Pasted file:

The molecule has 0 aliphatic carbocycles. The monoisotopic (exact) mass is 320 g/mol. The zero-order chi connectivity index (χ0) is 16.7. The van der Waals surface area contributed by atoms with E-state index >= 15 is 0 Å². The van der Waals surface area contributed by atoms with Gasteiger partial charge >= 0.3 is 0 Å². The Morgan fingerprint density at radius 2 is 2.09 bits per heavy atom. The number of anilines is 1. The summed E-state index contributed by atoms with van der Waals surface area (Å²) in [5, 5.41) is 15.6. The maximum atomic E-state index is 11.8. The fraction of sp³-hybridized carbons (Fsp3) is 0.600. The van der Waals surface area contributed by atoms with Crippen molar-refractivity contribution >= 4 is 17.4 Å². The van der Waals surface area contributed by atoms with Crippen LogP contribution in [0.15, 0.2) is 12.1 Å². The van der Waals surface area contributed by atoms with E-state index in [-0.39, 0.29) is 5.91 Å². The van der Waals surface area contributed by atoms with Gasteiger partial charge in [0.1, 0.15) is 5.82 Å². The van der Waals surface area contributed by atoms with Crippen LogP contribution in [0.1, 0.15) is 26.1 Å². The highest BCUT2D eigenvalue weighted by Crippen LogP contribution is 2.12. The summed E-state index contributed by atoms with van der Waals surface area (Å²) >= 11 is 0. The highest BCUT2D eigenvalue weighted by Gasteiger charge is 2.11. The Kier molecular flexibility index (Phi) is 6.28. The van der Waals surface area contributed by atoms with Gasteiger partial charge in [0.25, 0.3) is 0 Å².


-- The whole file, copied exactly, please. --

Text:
The molecule has 0 aliphatic carbocycles. The monoisotopic (exact) mass is 320 g/mol. The zero-order chi connectivity index (χ0) is 16.7. The van der Waals surface area contributed by atoms with E-state index >= 15 is 0 Å². The van der Waals surface area contributed by atoms with Gasteiger partial charge >= 0.3 is 0 Å². The Morgan fingerprint density at radius 2 is 2.09 bits per heavy atom. The number of anilines is 1. The summed E-state index contributed by atoms with van der Waals surface area (Å²) in [5, 5.41) is 15.6. The maximum atomic E-state index is 11.8. The fraction of sp³-hybridized carbons (Fsp3) is 0.600. The van der Waals surface area contributed by atoms with Crippen molar-refractivity contribution >= 4 is 17.4 Å². The van der Waals surface area contributed by atoms with Crippen LogP contribution in [0.15, 0.2) is 12.1 Å². The van der Waals surface area contributed by atoms with E-state index in [-0.39, 0.29) is 5.91 Å². The van der Waals surface area contributed by atoms with Gasteiger partial charge in [0.1, 0.15) is 5.82 Å². The van der Waals surface area contributed by atoms with Crippen LogP contribution in [0.1, 0.15) is 26.1 Å². The highest BCUT2D eigenvalue weighted by Crippen LogP contribution is 2.12. The summed E-state index contributed by atoms with van der Waals surface area (Å²) >= 11 is 0. The highest BCUT2D eigenvalue weighted by Gasteiger charge is 2.11. The Kier molecular flexibility index (Phi) is 6.28. The van der Waals surface area contributed by atoms with Gasteiger partial charge in [0.25, 0.3) is 0 Å².